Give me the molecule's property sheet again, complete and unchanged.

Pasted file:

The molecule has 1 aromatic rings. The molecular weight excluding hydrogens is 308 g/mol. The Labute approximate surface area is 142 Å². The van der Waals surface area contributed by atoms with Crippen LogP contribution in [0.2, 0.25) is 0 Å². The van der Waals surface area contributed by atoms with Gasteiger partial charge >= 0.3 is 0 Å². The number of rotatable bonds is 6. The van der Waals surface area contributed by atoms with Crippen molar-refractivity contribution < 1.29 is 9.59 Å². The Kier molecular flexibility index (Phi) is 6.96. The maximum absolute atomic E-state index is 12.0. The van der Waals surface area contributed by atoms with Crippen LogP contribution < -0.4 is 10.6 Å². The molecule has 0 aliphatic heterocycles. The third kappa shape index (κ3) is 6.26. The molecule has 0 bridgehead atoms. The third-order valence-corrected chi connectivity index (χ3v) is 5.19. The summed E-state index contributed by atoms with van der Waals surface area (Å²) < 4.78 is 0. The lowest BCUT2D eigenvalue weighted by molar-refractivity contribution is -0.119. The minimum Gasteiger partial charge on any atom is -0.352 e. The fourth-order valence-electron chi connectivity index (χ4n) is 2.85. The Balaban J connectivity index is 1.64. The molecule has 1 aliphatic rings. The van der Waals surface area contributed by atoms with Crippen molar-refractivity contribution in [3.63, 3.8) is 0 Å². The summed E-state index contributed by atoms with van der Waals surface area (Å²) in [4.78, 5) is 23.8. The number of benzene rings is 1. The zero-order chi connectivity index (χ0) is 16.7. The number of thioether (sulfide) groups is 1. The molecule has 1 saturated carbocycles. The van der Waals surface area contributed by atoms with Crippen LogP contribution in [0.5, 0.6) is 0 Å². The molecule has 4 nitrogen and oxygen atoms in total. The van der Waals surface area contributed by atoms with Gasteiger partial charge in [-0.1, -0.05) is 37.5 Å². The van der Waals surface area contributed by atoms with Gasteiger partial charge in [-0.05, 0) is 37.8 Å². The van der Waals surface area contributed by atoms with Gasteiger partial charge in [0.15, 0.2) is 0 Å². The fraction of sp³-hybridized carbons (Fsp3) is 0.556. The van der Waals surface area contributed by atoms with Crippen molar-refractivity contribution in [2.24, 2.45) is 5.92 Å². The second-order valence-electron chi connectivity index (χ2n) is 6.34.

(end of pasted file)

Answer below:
The molecule has 1 aromatic rings. The molecular weight excluding hydrogens is 308 g/mol. The Labute approximate surface area is 142 Å². The van der Waals surface area contributed by atoms with Crippen LogP contribution in [0.2, 0.25) is 0 Å². The van der Waals surface area contributed by atoms with Gasteiger partial charge >= 0.3 is 0 Å². The number of rotatable bonds is 6. The van der Waals surface area contributed by atoms with Crippen molar-refractivity contribution < 1.29 is 9.59 Å². The Kier molecular flexibility index (Phi) is 6.96. The maximum absolute atomic E-state index is 12.0. The van der Waals surface area contributed by atoms with Crippen LogP contribution < -0.4 is 10.6 Å². The molecule has 0 aliphatic heterocycles. The third kappa shape index (κ3) is 6.26. The molecule has 0 bridgehead atoms. The third-order valence-corrected chi connectivity index (χ3v) is 5.19. The summed E-state index contributed by atoms with van der Waals surface area (Å²) < 4.78 is 0. The lowest BCUT2D eigenvalue weighted by molar-refractivity contribution is -0.119. The minimum Gasteiger partial charge on any atom is -0.352 e. The fourth-order valence-electron chi connectivity index (χ4n) is 2.85. The Balaban J connectivity index is 1.64. The molecule has 1 aliphatic rings. The van der Waals surface area contributed by atoms with Crippen molar-refractivity contribution in [3.63, 3.8) is 0 Å². The summed E-state index contributed by atoms with van der Waals surface area (Å²) in [4.78, 5) is 23.8. The number of benzene rings is 1. The zero-order chi connectivity index (χ0) is 16.7. The number of thioether (sulfide) groups is 1. The molecule has 1 saturated carbocycles. The van der Waals surface area contributed by atoms with Crippen LogP contribution in [0.5, 0.6) is 0 Å². The molecule has 4 nitrogen and oxygen atoms in total. The van der Waals surface area contributed by atoms with Gasteiger partial charge in [-0.1, -0.05) is 37.5 Å². The van der Waals surface area contributed by atoms with Gasteiger partial charge in [-0.05, 0) is 37.8 Å². The van der Waals surface area contributed by atoms with Gasteiger partial charge in [0.15, 0.2) is 0 Å². The fraction of sp³-hybridized carbons (Fsp3) is 0.556. The van der Waals surface area contributed by atoms with Crippen molar-refractivity contribution in [2.24, 2.45) is 5.92 Å². The second-order valence-electron chi connectivity index (χ2n) is 6.34.